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In recent years, the art of dating has begun to die slowly. Back in high school and college, dates were simple yet charming. A movie and IHOP was enough to acknowledge romantic interest, and considering young people relied heavily on a limited income (a.k.a., we were broke), something as simple as a $10 action flick and sharing a stack of pancakes was considered sweet and thoughtful. But as an adult, some men just aren’t courting in sweet and thoughtful ways. Nowadays, too many guys I’ve met online or IRL exert considerably less effort, despite having fatter pockets, and will eagerly invite a woman on a drive-by date instead of planning a well thought out show of affection.

In this meet online and “let’s grab drinks” generation, passing off an hour-long convo and a few drinks as romantic is as easy as swiping right. A few of my guy friends justify these “pre-dates,” or mini meet-ups, as a vetting process to determine whether a woman is worth investing a considerable amount of money or time on in the future. They view spending $50 (or less) as a come-up if their date turns out to be a better Mrs. Right Now then Mrs. Right. But even though they regard this behavior as completely normal, I view it as extremely juvenile and corny.

I’m not alone in my opinion either. At least once a month, Black Twitter erupts over this dating tactic. A good amount of men denounce $200 dates and women reply with 140 characters that basically translate to “I’m worth an expensive outing.” Don’t get me wrong; I’ve had my fair share of pricey rendezvous: five-star restaurants, concerts, and trips. And of course, I like the idea of a guy spending a little bit of money as he pursues me. But it’s not about how many Ben Franklins he drops on the check. I simply expect him to extend himself, whether monetarily or creatively, to express his interest. In short: How far did you go out of your way to get with me?

I want to spend quality time with someone I’m attracted to in an environment where we can vibe and wax poetic about everything from politics to family values. The spectrum of things that can be considered a nice date is vast since it mainly depends on the interests of the individuals. However, for me, nothing about chit-chatting over caramel macchiatos in a noisy Starbucks sounds like you want to date me. Sure, we can have great conversation, but a quick meet-up sounds like a business meeting, not a pleasurable outing. Why not find out if I like music (I do) and take those same caffeinated beverages to a record store where I can sift through Prince vinyl? That’s a good date idea and a good indication that a guy is not only paying attention but also likes me. Spontaneity goes a long way, too. So, if all I can expect is a couple of shots of Henny at some free before 10 struggle rap show, my curve game will be strong.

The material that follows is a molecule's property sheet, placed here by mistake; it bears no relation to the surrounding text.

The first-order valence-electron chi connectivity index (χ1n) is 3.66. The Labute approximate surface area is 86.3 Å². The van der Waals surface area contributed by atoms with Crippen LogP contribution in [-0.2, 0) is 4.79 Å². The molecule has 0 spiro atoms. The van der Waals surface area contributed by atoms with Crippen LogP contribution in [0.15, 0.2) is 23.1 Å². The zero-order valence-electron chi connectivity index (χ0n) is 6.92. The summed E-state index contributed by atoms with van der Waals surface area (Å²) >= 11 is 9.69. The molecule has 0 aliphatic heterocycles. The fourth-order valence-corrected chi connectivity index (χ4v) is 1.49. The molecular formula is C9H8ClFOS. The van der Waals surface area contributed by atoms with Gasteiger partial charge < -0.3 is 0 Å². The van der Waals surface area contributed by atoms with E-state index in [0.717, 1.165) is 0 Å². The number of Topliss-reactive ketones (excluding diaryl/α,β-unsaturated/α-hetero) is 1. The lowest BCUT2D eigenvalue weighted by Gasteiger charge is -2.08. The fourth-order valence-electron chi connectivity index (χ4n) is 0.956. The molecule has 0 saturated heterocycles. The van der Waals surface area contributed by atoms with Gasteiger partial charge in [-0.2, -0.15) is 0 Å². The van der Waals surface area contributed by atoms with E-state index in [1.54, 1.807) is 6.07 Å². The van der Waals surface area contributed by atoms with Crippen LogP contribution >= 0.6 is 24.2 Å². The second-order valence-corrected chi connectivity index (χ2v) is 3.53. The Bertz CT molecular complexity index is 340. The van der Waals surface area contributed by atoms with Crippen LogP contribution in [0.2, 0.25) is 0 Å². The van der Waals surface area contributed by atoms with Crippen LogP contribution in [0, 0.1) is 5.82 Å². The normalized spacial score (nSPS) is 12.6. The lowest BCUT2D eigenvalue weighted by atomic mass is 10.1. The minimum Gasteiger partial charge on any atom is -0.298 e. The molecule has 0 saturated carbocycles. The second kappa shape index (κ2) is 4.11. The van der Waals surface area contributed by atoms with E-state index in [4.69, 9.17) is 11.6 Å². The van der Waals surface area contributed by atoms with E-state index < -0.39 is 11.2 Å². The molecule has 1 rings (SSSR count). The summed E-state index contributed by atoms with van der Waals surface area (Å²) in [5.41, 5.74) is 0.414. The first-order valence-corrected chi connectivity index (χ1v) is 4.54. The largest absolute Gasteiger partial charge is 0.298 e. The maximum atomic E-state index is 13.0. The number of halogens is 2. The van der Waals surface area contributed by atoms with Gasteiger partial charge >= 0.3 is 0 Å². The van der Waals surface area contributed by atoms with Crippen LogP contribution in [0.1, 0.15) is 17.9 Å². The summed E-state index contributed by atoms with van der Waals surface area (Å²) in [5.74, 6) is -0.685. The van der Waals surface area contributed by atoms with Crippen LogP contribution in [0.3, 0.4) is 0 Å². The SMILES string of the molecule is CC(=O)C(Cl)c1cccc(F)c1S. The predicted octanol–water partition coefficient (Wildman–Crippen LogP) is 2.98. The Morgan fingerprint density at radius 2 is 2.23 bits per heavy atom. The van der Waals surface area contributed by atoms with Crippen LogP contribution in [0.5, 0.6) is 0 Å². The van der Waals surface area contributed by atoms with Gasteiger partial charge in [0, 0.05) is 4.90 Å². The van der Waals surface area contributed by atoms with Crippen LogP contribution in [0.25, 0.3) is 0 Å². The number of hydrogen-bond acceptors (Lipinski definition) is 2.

Granted, not everyone falls in love at first sight, and some people need a buffer before they dive into dating. So I say, gain some familiarity via text, not during a “hi and bye” sit-down over glasses of chardonnay. Whatever that initial spark was that prompted you to ask for someone’s number, explore it earnestly. That onset attraction, however minimal, is as sweet and honest as “Lemonade,” so why spoil it with something uninspired, unoriginal and as mindless as “Netflix and Chill”? It’s lazy really, and no litmus test for real chemistry. Even though my savage nature makes it a bit harder for any guy to impress me, I guarantee that for any man, an invitation to happy hour won’t cut it. In fact, that pre-dating trick is merely a precursor to an unhappy dating experience altogether.

I’m in no way saying a flight to Costa Rica is a required show of affection. In fact, bowling for two, a trip to a local fair or even IHOP are all still endearing dates without a hefty price tag. Dates women can appreciate I’m sure. The bottom line is, we just want to feel like individuals recognize and value our time, especially after we fuss over our hair and call our BFF 100 times to consult her about which dress to wear. The pre-date ruins that excitement and, frankly, is just so played out.

Dating should be fun, less guarded and as thoughtful and charming as those HS and college dates, not some low-key interview process to see if a girl is worthy of a second date. Be mindful that this person is pursuing you as well, and if you’re trying to keep their interest piqued, as the saying goes, it’s truly the thought that counts.

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